Wednesday, February 01, 2017

These nominees and this process, tho...

-- I blogged about SCOTUS potentials this time last week, and except for Trump's "Apprentice"-like charade, there's nothing new to report.  Except for this.

"The reality is that to the best of my knowledge (Judge Thomas Hardiman) never left the state of Pennsylvania," White House spokesman Sean Spicer said Tuesday night after the announcement. "He never was in DC, nor did he ever leave the commonwealth."

The Trump administration was taking extraordinary measures to build suspense and keep the final selection for its Supreme Court nominee under wraps for as close to the announcement as possible. Hardiman and Neil Gorsuch, both federal appellate judges, were the established favorites.


White House sources acknowledged Tuesday night they left the impression with reporters that he was coming to Washington. Hardiman appeared to play along. One source said Hardiman was given the sense that there could be a spot for him should another vacancy open up.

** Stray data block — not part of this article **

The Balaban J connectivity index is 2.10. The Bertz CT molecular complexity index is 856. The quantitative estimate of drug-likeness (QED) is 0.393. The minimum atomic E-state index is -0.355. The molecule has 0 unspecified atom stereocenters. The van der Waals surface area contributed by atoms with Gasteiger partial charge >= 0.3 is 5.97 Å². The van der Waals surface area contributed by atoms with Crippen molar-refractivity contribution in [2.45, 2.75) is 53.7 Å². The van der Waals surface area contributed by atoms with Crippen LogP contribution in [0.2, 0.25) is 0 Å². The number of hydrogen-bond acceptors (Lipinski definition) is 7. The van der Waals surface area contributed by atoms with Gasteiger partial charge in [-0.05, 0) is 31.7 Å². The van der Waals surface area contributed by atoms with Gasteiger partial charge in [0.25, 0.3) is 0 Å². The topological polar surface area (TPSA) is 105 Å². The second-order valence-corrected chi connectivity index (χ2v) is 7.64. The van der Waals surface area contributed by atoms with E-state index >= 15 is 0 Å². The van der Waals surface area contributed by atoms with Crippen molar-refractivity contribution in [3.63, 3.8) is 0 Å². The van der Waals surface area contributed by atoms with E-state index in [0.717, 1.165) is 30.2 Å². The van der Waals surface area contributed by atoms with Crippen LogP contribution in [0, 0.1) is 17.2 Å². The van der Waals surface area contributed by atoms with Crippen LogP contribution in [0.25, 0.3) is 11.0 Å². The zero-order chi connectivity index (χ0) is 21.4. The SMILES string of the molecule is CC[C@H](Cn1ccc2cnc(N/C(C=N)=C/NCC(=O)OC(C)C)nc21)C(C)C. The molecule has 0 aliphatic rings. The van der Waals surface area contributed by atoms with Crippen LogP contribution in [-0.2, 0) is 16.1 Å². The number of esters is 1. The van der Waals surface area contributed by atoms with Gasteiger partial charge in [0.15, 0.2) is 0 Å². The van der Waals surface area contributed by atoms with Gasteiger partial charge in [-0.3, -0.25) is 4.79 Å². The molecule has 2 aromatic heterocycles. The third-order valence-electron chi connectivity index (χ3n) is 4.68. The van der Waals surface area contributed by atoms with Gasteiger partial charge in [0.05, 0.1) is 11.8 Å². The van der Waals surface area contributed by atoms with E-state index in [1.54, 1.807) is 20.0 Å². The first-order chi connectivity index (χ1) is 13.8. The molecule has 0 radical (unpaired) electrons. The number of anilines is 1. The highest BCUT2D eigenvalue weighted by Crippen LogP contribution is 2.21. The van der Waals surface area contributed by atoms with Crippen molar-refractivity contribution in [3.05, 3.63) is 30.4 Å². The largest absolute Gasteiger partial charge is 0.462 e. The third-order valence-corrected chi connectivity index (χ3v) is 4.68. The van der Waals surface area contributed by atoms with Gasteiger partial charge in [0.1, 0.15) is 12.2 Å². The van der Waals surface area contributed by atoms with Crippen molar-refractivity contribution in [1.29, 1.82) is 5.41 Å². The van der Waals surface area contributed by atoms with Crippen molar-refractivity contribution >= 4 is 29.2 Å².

Sources inside the White House and close to Hardiman said earlier Tuesday that Hardiman was asked to come to Washington. Other news outlets reported before the announcement that Hardiman was going to be at the White House event, though CNN was never told that was the intent.

After he was seen leaving his Pittsburgh home, a CNN producer last saw Hardiman again at a highway gas station more than 100 miles east of Pittsburgh in the direction of Washington.

But earlier in the day, sources told CNN that both finalists were being brought to Washington ahead of Tuesday's White House announcement.

One source said that Gorsuch was told it was likely him. Those close to the process warned that until it was announced, Trump could change his mind.

"He likes a contest," one person close to the process said of Trump.